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ON FAITH & MEDIA View Comments

Blended

By
Kurt Jensen
Source: Catholic News Service


Drew Barrymore and Adam Sandler star in a scene from the movie "Blended."
"Blended" (Warner Bros.) is that rarity of rarities, a sincere family film, and since it stars Adam Sandler, whose trademark is scatological gags, it's more than a bit of a surprise.

At the same time, director Frank Coraci and screenwriters Ivan Menchell and Clare Sera hew to a rigid formula now common for the genre: Each child's problem is dealt with individually and completely, without condescension.

There's an exotic element, too, with blended families developing bonds at a high-end safari resort in South Africa. And there's even an old-fashioned approach about sons needing fathers to teach them lessons about toughness, and daughters needing a mother's uniquely compassionate understanding.

Sandler is the widowed Jim, manager of a sporting-goods store, with daughters Hillary, Espn (pronounced Espin, and yes, named after the cable-sports network) and Lou (Bella Thorne, Emma Fuhrmann and Alyvia Alyn Lind, respectively). Barrymore is the divorced Lauren, a professional closet organizer with sons Brendan and Tyler (Braxton Beckham and Kyle Red Silverstein).

Through a mutual acquaintance's temporary breakup, they both finagle the same South African getaway for their families. Hilarity usually ensues under such circumstances, but instead, Jim and Lauren quickly rise to the tasks of dealing with their children's issues, which include the normal physical changes for adolescents.

Such matters are dealt with forthrightly, without descending into any crude remarks. Life is dealt with as it occurs. Mature adolescents shouldn't have trouble with any of this. The script strains not to offend.

From time to time, a South African male chorus led by Nickens (Terry Crews) pops up to lend amusing commentary. It's all in good fun, and serves as counterpoint to the two families' most awkward moments.

Toward the end of the story, Jim and Lauren's budding romance takes an unexpectedly serious twist involving her ex-husband, Mark (Joel McHale), which keeps matters firmly anchored and away from cliches.

The film contains frank mentions of bodily functions, light sexual banter and fleeting crude language. The Catholic News Service classification is A-II—adults and adolescents. The Motion Picture Association of America rating is PG-13—parents strongly cautioned. Some material may be inappropriate for children under 13.

*****
Kurt Jensen is a guest reviewer for Catholic News Service.



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Ignatius of Loyola: The founder of the Jesuits was on his way to military fame and fortune when a cannon ball shattered his leg. Because there were no books of romance on hand during his convalescence, Ignatius whiled away the time reading a life of Christ and lives of the saints. His conscience was deeply touched, and a long, painful turning to Christ began. Having seen the Mother of God in a vision, he made a pilgrimage to her shrine at Montserrat (near Barcelona). He remained for almost a year at nearby Manresa, sometimes with the Dominicans, sometimes in a pauper’s hospice, often in a cave in the hills praying. After a period of great peace of mind, he went through a harrowing trial of scruples. There was no comfort in anything—prayer, fasting, sacraments, penance. At length, his peace of mind returned.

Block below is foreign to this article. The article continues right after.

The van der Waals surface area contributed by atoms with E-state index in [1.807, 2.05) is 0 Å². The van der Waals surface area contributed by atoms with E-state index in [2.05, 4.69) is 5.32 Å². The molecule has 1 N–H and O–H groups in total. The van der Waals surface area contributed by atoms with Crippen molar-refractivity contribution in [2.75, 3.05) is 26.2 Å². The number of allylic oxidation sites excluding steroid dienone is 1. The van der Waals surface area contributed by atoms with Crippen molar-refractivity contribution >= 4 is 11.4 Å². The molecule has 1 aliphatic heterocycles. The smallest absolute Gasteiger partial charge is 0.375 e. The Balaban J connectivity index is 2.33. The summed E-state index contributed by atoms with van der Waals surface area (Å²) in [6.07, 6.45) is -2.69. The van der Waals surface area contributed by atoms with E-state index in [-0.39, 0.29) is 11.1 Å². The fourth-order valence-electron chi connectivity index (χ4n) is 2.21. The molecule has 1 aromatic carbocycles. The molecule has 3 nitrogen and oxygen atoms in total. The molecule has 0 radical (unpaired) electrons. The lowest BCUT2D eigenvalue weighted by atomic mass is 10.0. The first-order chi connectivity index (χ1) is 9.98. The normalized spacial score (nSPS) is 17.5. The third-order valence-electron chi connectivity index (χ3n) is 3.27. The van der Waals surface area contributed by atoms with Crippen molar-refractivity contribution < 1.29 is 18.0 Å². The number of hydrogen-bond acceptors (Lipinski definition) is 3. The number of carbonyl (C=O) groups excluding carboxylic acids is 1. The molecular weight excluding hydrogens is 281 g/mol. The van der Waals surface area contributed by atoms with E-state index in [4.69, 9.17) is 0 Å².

<p>It was during this year of conversion that Ignatius began to write down material that later became his greatest work, the <em>Spiritual Exercises</em>. </p><p>He finally achieved his purpose of going to the Holy Land, but could not remain, as he planned, because of the hostility of the Turks. He spent the next 11 years in various European universities, studying with great difficulty, beginning almost as a child. Like many others, his orthodoxy was questioned; Ignatius was twice jailed for brief periods. </p><p>In 1534, at the age of 43, he and six others (one of whom was St. Francis Xavier, December 2) vowed to live in poverty and chastity and to go to the Holy Land. If this became impossible, they vowed to offer themselves to the apostolic service of the pope. The latter became the only choice. Four years later Ignatius made the association permanent. The new Society of Jesus was approved by Paul III, and Ignatius was elected to serve as the first general. </p><p>When companions were sent on various missions by the pope, Ignatius remained in Rome, consolidating the new venture, but still finding time to found homes for orphans, catechumens and penitents. He founded the Roman College, intended to be the model of all other colleges of the Society. </p><p>Ignatius was a true mystic. He centered his spiritual life on the essential foundations of Christianity—the Trinity, Christ, the Eucharist. His spirituality is expressed in the Jesuit motto, <i>ad majorem Dei gloriam</i>—“for the greater glory of God.” In his concept, obedience was to be the prominent virtue, to assure the effectiveness and mobility of his men. All activity was to be guided by a true love of the Church and unconditional obedience to the Holy Father, for which reason all professed members took a fourth vow to go wherever the pope should send them for the salvation of souls.</p> American Catholic Blog When we are angry with someone we put up a wall between us and this person. And so we deprive ourselves of that person’s love. Included in this love—which is probably the warmest love you can ever receive—is the love of God. So, I hope when the time is right, you can let the wall come down and let God love you.

Spiritual Resilience

 
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St. Ignatius Loyola
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